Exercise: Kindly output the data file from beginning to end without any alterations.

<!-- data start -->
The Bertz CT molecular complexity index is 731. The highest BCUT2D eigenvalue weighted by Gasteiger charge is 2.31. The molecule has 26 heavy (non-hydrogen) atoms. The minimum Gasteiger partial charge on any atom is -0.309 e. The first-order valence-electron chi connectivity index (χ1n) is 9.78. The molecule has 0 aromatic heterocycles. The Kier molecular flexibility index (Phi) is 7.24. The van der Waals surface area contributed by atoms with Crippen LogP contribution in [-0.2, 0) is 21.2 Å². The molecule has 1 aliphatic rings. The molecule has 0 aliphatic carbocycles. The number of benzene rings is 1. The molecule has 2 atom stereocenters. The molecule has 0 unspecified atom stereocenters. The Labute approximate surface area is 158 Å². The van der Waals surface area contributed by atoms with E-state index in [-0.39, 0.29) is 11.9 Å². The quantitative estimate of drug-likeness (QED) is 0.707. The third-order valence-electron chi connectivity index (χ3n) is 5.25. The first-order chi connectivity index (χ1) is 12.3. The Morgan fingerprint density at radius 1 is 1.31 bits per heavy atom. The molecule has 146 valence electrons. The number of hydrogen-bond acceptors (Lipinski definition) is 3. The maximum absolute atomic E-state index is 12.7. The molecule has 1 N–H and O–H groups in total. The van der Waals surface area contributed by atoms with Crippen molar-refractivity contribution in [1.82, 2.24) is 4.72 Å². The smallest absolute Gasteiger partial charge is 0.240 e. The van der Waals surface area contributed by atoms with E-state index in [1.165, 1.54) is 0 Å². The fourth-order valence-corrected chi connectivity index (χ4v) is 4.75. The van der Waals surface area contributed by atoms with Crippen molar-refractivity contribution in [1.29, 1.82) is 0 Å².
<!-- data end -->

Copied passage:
The Bertz CT molecular complexity index is 731. The highest BCUT2D eigenvalue weighted by Gasteiger charge is 2.31. The molecule has 26 heavy (non-hydrogen) atoms. The minimum Gasteiger partial charge on any atom is -0.309 e. The first-order valence-electron chi connectivity index (χ1n) is 9.78. The molecule has 0 aromatic heterocycles. The Kier molecular flexibility index (Phi) is 7.24. The van der Waals surface area contributed by atoms with Crippen LogP contribution in [-0.2, 0) is 21.2 Å². The molecule has 1 aliphatic rings. The molecule has 0 aliphatic carbocycles. The number of benzene rings is 1. The molecule has 2 atom stereocenters. The molecule has 0 unspecified atom stereocenters. The Labute approximate surface area is 158 Å². The van der Waals surface area contributed by atoms with E-state index in [-0.39, 0.29) is 11.9 Å². The quantitative estimate of drug-likeness (QED) is 0.707. The third-order valence-electron chi connectivity index (χ3n) is 5.25. The first-order chi connectivity index (χ1) is 12.3. The Morgan fingerprint density at radius 1 is 1.31 bits per heavy atom. The molecule has 146 valence electrons. The number of hydrogen-bond acceptors (Lipinski definition) is 3. The maximum absolute atomic E-state index is 12.7. The molecule has 1 N–H and O–H groups in total. The van der Waals surface area contributed by atoms with Crippen molar-refractivity contribution in [1.82, 2.24) is 4.72 Å². The smallest absolute Gasteiger partial charge is 0.240 e. The van der Waals surface area contributed by atoms with E-state index in [1.165, 1.54) is 0 Å². The fourth-order valence-corrected chi connectivity index (χ4v) is 4.75. The van der Waals surface area contributed by atoms with Crippen molar-refractivity contribution in [1.29, 1.82) is 0 Å².